Book explores creativity of Middle Eastern filmmakers

  • Date

    Wed 9 Nov 22

A depressed looking woman, of middle eastern origin, sits at a bus stop with a human-size cream teddy bear sitting next to her.  Still from Tehran: City of Love courtesy of Here and There Productions, 2018

A new book by Professor Shohini Chaudhuri has challenged stereotypes about Middle Eastern filmmaking by showing how constraints in the region inspire creativity, offering lessons for filmmakers around the world.

Crisis Cinema in the Middle East: Creativity and Constraint in Iran and the Arab World focuses on filmmaking since 2009, a period during which the Middle East has been rocked by multiple crises, from street protests to violent state crackdown, civil wars and currency devaluation.

By exploring how filmmakers such as Waad Al-Kateab, Ali Jaberansari, and Larissa Sansour have overcome such obstacles, as well as constraints around financing, production and distribution, Professor Chaudhuri offers lessons for filmmakers producing movies in times of crisis.

Professor Chaudhuri, from the Department of Literature, Film, and Theatre Studies, explains how curating an earlier season of films inspired the book: “I realised there’s an astonishing cinematic vibrancy in the Middle East, despite being the world’s so-called crisis hotspot and worst region for freedom of expression. I wanted to grapple with the paradox of creative constraints – how independent filmmakers in Iran and the Arab world manage to produce their creative works despite or indeed because of the restrictions they face.”

The book offered Professor Chaudhuri the chance to explore constraints beyond state censorship and how obstacles can even be beneficial when they are transformed into creative opportunities.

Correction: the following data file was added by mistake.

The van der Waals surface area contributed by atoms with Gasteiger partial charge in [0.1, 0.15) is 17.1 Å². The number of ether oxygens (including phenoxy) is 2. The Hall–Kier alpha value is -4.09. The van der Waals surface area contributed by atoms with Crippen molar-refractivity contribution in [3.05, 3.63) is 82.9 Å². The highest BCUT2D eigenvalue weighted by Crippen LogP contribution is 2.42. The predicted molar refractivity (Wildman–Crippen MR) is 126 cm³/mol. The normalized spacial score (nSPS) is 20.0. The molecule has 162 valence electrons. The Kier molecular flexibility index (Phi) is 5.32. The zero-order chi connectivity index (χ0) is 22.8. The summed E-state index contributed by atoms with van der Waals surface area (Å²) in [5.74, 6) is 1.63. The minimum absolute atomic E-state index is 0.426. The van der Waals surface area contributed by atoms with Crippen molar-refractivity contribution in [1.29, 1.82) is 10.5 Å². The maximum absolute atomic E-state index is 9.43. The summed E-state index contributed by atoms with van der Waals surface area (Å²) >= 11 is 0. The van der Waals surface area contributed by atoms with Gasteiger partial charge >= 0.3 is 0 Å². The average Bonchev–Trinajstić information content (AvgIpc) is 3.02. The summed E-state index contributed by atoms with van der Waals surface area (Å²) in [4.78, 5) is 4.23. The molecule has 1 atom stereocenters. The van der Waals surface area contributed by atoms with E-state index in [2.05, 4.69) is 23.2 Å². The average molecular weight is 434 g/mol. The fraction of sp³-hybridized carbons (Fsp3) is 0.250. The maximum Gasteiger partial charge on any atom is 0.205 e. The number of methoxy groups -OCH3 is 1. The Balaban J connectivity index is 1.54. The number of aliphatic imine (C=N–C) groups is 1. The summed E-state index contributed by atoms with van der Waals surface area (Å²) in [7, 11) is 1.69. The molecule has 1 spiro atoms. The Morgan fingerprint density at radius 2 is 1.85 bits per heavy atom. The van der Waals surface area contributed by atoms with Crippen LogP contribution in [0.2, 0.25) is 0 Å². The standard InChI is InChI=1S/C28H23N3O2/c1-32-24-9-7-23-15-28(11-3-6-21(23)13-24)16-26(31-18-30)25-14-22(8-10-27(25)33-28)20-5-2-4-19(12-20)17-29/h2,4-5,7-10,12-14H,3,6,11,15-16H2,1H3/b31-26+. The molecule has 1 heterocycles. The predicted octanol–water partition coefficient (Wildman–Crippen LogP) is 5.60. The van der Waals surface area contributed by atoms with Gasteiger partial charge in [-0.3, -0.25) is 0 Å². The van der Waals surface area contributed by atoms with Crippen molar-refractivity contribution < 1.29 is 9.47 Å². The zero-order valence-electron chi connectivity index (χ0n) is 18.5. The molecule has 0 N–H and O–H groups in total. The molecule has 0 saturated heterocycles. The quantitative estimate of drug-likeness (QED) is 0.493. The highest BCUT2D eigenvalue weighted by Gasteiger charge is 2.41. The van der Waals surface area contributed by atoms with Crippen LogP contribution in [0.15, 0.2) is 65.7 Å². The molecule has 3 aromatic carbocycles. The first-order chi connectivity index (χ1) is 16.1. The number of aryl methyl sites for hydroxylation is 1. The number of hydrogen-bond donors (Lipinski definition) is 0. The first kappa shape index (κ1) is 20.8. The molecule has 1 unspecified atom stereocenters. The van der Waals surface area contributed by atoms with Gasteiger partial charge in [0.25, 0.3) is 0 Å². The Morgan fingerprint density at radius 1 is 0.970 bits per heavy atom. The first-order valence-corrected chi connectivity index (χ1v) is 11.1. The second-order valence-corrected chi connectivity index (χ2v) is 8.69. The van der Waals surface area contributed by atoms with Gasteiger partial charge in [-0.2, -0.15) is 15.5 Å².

“Understanding the constraints is essential for having a more nuanced perspective and breaking some of the stereotypes in which filmmaking from the region is enshrouded. These filmmakers’ experiences can be inspiring and empowering for other filmmakers because of the agency they demonstrate in the face of obstacles,” she said.

“New constraints can arise and dramatically transform the filmmaking landscape, as shown by the COVID-19 pandemic. As our constraints and conditions change, we can learn from the innovative approaches fostered by filmmakers in the Middle East,” Professor Chaudhuri added.

The book, which was made possible by a Leverhulme Trust Fellowship, offers nine creative strategies for producing work under conditions of crisis. One is the use of science fiction: “Filmmakers in the region have made use of the ‘found’ dystopias on their doorsteps to reflect on unfolding realities and transcend expectations that they are only dealing with ‘local’ concerns through the ‘universal’ genre of science fiction,” Professor Chaudhuri explained.

Mounia Akl’s short film Submarine (2016), filmed during Lebanon’s trash crisis when garbage was piling up on the streets and flowing into rivers makes creative use of this found dystopia by incorporating real locations into its science fiction story,” she added.

Other strategies include using non-professional child actors in real locations where gender segregation creates barriers for adult actors, using animation in place of missing footage or where anonymity is required, and using archive footage to uncover forgotten or untold stories.

“Despite the many types of obstacles that filmmakers from the Middle East confront, they show extraordinary resourcefulness: finding ways to work within or around these limitations. Their inventiveness provides lessons for all filmmakers,” said Professor Chaudhuri.

Header image: Still from Tehran: City of Love  (2018), courtesy of Here and There Productions